Integrate Log4Net into an ASP.NET Web API Project

For most of my projects I was comfortable with rolling my own logging and it became easy to reference this library in new projects. I then found myself wanting to have multiple log files and sending data from different parts of the application to each log for diagnostic purposes. There needed to be some serious changes to my logging library and I decided that this was not time well spent. So I started looking around at different logging frameworks and settled on Log4Net. I am not going to go into my decisions on why since this blog is about how I integrated Log4Net into my existing ASP.NET Web API project.


Log4Net was a port of Log4J over to .NET and is open source covered under the Apache Software Foundation. You can navigate to the official site here. Like all good software libraries, they are available to install using Nuget and at the time of writing, version 2.0.8 was the latest. The website is primarily used searching through the documentation. It works with .NET 2.0 and above and .NET Standard 1.3 for all you .NET Core lovers.

Demo Application

For this tutorial I created a simple project. My projects are multi-tiered and typically have many layers including a Common layer that is referenced by every other layer. This is a good place to include logging to make it assessable to everywhere whilst abstracting away the inner workings. This practise actually enabled me to slot in Log4Net into my existing application very easily. The example below has a Common library project and an ASP.NET Web API library project.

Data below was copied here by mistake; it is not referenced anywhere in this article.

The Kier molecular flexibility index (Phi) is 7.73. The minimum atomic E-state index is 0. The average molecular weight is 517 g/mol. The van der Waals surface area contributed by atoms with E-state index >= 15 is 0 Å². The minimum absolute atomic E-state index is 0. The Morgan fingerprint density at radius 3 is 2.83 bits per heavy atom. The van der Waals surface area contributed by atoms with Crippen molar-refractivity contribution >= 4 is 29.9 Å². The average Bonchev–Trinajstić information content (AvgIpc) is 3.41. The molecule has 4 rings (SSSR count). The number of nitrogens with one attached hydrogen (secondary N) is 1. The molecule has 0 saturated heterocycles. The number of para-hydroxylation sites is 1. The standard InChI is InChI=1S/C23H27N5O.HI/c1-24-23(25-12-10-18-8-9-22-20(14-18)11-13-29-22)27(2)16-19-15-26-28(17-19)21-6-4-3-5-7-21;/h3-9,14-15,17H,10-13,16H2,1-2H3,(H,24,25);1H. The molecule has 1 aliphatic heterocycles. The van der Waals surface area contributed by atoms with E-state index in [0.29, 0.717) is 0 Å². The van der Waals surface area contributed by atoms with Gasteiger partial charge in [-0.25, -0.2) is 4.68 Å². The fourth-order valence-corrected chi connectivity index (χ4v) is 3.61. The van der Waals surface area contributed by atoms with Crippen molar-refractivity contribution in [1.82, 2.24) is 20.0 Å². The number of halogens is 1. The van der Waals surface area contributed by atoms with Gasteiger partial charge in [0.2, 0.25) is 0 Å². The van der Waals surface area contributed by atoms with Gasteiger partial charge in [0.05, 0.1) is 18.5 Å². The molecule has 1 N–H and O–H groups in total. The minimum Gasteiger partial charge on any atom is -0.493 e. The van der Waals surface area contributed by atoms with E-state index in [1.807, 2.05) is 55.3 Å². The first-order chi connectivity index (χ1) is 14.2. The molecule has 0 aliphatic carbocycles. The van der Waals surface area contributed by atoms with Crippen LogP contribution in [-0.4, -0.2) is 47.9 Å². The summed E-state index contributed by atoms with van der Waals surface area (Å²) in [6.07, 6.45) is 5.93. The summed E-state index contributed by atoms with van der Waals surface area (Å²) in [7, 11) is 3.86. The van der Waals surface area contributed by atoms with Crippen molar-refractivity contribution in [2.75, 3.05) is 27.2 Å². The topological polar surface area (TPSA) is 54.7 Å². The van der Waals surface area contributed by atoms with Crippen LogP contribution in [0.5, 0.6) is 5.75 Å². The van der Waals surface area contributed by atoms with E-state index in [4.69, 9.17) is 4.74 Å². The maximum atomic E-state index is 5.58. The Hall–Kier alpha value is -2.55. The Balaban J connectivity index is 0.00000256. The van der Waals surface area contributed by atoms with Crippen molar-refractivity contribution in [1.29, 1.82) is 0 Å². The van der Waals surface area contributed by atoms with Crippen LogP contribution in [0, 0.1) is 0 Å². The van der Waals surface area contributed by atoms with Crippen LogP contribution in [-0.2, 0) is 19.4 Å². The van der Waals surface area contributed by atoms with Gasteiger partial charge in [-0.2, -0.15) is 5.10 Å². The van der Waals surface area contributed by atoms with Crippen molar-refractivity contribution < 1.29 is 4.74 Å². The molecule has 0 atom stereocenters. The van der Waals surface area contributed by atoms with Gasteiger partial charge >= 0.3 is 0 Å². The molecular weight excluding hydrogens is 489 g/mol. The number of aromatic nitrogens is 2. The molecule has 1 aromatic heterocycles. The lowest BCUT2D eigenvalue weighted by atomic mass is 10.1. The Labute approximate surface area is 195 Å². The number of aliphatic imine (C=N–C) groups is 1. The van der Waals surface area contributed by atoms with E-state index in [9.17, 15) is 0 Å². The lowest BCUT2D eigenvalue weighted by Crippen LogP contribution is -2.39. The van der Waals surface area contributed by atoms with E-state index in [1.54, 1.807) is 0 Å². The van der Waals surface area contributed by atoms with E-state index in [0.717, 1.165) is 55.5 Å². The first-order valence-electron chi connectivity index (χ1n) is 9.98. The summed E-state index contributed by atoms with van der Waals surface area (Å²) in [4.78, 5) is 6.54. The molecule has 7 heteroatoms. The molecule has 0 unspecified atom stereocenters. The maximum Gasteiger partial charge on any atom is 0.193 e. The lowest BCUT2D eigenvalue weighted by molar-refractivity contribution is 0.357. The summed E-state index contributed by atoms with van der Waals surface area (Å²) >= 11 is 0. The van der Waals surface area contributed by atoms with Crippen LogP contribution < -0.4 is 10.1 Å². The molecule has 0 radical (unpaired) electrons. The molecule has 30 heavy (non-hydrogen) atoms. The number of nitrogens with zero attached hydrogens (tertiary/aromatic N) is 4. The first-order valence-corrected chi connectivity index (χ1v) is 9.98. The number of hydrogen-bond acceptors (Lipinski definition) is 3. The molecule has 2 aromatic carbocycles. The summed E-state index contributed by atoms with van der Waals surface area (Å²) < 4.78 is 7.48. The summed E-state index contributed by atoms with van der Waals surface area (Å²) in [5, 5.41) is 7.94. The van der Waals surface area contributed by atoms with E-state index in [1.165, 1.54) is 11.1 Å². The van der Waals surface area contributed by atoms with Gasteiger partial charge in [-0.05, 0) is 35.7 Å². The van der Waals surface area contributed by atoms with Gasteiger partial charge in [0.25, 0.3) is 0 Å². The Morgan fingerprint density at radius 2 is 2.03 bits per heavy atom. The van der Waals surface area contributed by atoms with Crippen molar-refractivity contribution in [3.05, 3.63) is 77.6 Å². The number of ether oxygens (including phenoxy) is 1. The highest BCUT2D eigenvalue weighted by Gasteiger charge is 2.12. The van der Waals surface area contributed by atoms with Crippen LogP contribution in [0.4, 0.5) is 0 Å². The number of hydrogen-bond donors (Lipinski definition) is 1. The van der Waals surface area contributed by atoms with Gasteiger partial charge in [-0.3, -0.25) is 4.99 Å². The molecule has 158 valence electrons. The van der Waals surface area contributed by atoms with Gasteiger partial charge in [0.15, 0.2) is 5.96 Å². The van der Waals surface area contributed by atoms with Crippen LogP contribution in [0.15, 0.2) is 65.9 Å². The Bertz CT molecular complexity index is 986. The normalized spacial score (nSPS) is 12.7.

There is just a single web method that displays a message on the screen when navigating to empty Url.

Reference Log4Net

The only project that references Log4Net is Demo.Common. Let’s add the Log4Net nuget package using the Package Manager Console.

Custom Logging Class

The next thing we need to do is create our Custom Logging class in our Demo.Common project and reference Log4Net.

using log4net;

namespace Demo.Common
    public static class CustomLogging
        public static void Initialize(string ApplicationPath)


This is a static class that has an Initialize method with a parameter for the folder path. The path is used to locate the app.config file used to configure Log4Net and to locate the App_Data folder where the log file will be created. Log4Net can be configured within an application but makes it inflexible to change. Using an app.config file allows changes to the level of logging and locations simply by editing a file. Now we have our initialization method we now need to call it.

Application Entrypoint